Bolivian President Evo Morales agreed on Oct. 21 to scrap plans for a controversial highway that would have cut through the ancestral homeland of thousands of indigenous Amazon residents.
Indigenous protesters had blocked roads and scores camped out in front of the governmental palace in La Paz for two months to demonstrate against the construction of the proposed roadway that was planned to be built through the Isiboro-Secure Indigenous Territory National Park, or TIPNIS.
Morales agreed to veto the law that approved the 177-kilometer (110-mile) highway’s construction and declared the area off-limits to any similar projects.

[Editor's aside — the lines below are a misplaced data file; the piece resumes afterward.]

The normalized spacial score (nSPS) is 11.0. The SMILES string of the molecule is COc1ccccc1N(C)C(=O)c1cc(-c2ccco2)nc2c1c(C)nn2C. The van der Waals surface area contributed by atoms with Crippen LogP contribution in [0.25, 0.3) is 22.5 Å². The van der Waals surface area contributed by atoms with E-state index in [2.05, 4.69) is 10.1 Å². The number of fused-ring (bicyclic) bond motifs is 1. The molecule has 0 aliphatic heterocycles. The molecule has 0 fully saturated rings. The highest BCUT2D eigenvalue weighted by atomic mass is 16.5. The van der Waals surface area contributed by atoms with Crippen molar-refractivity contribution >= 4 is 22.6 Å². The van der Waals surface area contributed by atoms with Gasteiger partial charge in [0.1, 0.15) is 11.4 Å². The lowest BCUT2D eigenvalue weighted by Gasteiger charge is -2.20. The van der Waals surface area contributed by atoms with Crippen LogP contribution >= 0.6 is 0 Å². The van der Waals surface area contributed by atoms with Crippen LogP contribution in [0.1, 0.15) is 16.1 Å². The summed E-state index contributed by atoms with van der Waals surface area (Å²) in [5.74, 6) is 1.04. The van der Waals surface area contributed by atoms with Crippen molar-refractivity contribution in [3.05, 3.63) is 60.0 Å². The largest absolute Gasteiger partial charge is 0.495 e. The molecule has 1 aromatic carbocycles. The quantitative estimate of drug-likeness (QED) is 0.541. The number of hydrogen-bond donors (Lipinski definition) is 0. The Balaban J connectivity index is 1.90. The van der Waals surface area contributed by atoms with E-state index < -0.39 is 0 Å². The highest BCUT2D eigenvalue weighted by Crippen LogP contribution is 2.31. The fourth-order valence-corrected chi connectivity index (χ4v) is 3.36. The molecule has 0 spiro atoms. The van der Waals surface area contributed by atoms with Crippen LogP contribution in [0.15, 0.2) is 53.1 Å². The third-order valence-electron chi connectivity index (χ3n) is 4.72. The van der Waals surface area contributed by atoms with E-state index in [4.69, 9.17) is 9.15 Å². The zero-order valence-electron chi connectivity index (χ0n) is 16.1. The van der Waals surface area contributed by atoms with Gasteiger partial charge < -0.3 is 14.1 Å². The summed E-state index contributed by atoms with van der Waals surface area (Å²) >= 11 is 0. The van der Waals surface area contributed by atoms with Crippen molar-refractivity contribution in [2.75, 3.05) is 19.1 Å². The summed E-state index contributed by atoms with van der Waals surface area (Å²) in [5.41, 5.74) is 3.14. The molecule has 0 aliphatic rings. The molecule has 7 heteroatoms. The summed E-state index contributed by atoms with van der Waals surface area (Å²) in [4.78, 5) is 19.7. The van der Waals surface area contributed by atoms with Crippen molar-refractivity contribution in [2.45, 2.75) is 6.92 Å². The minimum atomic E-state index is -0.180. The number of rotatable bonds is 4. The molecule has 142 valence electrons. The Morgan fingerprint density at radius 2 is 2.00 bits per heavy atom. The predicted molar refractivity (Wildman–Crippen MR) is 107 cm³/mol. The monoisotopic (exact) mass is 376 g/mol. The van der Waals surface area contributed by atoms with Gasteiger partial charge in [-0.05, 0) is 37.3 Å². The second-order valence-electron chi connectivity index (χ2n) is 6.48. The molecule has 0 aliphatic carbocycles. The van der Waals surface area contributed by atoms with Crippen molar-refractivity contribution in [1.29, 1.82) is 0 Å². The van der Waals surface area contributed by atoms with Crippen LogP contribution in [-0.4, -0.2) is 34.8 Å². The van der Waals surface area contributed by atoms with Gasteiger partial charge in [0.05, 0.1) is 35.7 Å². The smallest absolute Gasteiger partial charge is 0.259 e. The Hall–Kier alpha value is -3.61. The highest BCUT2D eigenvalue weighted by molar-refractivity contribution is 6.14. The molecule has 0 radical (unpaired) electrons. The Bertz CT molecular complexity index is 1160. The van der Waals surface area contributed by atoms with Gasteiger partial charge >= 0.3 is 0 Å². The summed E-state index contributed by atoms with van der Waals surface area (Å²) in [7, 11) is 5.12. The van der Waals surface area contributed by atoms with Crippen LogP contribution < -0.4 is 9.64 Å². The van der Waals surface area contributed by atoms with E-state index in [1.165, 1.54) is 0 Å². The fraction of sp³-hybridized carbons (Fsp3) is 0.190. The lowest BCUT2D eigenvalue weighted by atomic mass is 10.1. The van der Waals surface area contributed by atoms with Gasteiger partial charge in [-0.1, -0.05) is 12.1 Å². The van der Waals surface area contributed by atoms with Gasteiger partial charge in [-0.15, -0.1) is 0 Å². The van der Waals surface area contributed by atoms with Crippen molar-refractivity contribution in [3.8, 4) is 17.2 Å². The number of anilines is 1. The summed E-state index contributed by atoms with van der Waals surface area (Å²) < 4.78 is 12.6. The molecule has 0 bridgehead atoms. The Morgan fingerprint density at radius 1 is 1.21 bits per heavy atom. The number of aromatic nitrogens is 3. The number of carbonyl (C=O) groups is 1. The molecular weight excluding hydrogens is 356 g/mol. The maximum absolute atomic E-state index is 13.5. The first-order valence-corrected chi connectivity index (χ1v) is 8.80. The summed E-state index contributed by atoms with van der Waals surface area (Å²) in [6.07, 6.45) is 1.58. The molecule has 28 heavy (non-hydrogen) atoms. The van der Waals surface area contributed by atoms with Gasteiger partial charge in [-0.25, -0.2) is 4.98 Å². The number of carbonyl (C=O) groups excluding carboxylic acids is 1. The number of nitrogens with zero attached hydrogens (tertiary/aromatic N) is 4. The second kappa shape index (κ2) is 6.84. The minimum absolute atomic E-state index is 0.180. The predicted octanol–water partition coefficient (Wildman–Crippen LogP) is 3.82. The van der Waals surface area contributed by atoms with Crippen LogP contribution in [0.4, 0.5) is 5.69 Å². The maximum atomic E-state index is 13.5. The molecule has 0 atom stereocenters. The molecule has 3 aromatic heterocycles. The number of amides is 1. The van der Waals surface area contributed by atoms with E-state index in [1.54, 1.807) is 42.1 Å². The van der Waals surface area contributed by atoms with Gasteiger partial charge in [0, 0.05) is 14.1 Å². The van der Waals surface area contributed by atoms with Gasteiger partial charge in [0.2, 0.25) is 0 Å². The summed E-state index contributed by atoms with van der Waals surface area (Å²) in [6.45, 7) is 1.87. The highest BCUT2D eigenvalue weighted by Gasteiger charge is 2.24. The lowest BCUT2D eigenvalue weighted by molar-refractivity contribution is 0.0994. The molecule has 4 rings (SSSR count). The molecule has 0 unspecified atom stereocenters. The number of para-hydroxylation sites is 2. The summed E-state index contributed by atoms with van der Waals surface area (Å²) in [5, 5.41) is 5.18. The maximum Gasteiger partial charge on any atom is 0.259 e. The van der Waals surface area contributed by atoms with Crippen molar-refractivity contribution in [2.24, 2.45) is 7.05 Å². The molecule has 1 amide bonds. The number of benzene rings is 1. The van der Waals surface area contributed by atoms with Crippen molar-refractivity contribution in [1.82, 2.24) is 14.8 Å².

“I think the government finally understood that it cannot destroy a national park,” said Fernando Vargas, an indigenous leader. “I don’t know if it was because it understood, or because of the pressure from the march and because the Bolivian people stood up.”
More than 60 indigenous communities from three ethnicities had participated in the march, which the police had tried to violently break up in mid-September, a major blow to Morales, who was elected the nation’s first indigenous leader, largely with the backing of Bolivia’s native communities, six years ago.